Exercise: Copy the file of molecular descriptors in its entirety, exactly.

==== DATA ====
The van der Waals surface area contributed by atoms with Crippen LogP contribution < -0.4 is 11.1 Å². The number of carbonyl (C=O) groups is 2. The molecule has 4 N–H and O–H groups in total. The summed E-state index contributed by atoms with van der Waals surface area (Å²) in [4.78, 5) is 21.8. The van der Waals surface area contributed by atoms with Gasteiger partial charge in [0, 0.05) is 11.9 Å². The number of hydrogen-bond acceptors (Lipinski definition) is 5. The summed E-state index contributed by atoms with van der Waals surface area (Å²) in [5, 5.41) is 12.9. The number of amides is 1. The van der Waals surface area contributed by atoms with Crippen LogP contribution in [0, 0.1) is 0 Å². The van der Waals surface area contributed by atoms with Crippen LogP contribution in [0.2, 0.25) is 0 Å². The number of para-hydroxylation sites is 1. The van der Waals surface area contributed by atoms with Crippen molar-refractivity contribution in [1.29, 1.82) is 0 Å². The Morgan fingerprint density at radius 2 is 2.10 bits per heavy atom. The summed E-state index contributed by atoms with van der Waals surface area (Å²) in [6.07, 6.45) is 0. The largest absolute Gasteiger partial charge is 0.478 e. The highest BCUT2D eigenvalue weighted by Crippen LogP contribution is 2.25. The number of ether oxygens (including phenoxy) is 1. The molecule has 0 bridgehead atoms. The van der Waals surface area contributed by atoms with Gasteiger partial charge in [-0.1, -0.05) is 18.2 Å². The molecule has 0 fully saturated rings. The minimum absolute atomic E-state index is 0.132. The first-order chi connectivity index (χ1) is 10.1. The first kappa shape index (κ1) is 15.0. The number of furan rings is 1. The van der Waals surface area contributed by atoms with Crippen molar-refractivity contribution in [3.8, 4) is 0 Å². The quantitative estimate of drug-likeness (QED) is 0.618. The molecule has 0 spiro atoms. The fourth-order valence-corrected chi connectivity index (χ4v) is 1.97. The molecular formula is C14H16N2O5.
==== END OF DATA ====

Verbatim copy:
The van der Waals surface area contributed by atoms with Crippen LogP contribution < -0.4 is 11.1 Å². The number of carbonyl (C=O) groups is 2. The molecule has 4 N–H and O–H groups in total. The summed E-state index contributed by atoms with van der Waals surface area (Å²) in [4.78, 5) is 21.8. The van der Waals surface area contributed by atoms with Gasteiger partial charge in [0, 0.05) is 11.9 Å². The number of hydrogen-bond acceptors (Lipinski definition) is 5. The summed E-state index contributed by atoms with van der Waals surface area (Å²) in [5, 5.41) is 12.9. The number of amides is 1. The van der Waals surface area contributed by atoms with Crippen LogP contribution in [0, 0.1) is 0 Å². The van der Waals surface area contributed by atoms with Crippen LogP contribution in [0.2, 0.25) is 0 Å². The number of para-hydroxylation sites is 1. The van der Waals surface area contributed by atoms with Crippen molar-refractivity contribution in [1.29, 1.82) is 0 Å². The Morgan fingerprint density at radius 2 is 2.10 bits per heavy atom. The summed E-state index contributed by atoms with van der Waals surface area (Å²) in [6.07, 6.45) is 0. The largest absolute Gasteiger partial charge is 0.478 e. The highest BCUT2D eigenvalue weighted by Crippen LogP contribution is 2.25. The number of ether oxygens (including phenoxy) is 1. The molecule has 0 bridgehead atoms. The van der Waals surface area contributed by atoms with Gasteiger partial charge in [-0.1, -0.05) is 18.2 Å². The molecule has 0 fully saturated rings. The minimum absolute atomic E-state index is 0.132. The first-order chi connectivity index (χ1) is 10.1. The first kappa shape index (κ1) is 15.0. The number of furan rings is 1. The van der Waals surface area contributed by atoms with Crippen molar-refractivity contribution in [3.8, 4) is 0 Å². The quantitative estimate of drug-likeness (QED) is 0.618. The molecule has 0 spiro atoms. The fourth-order valence-corrected chi connectivity index (χ4v) is 1.97. The molecular formula is C14H16N2O5.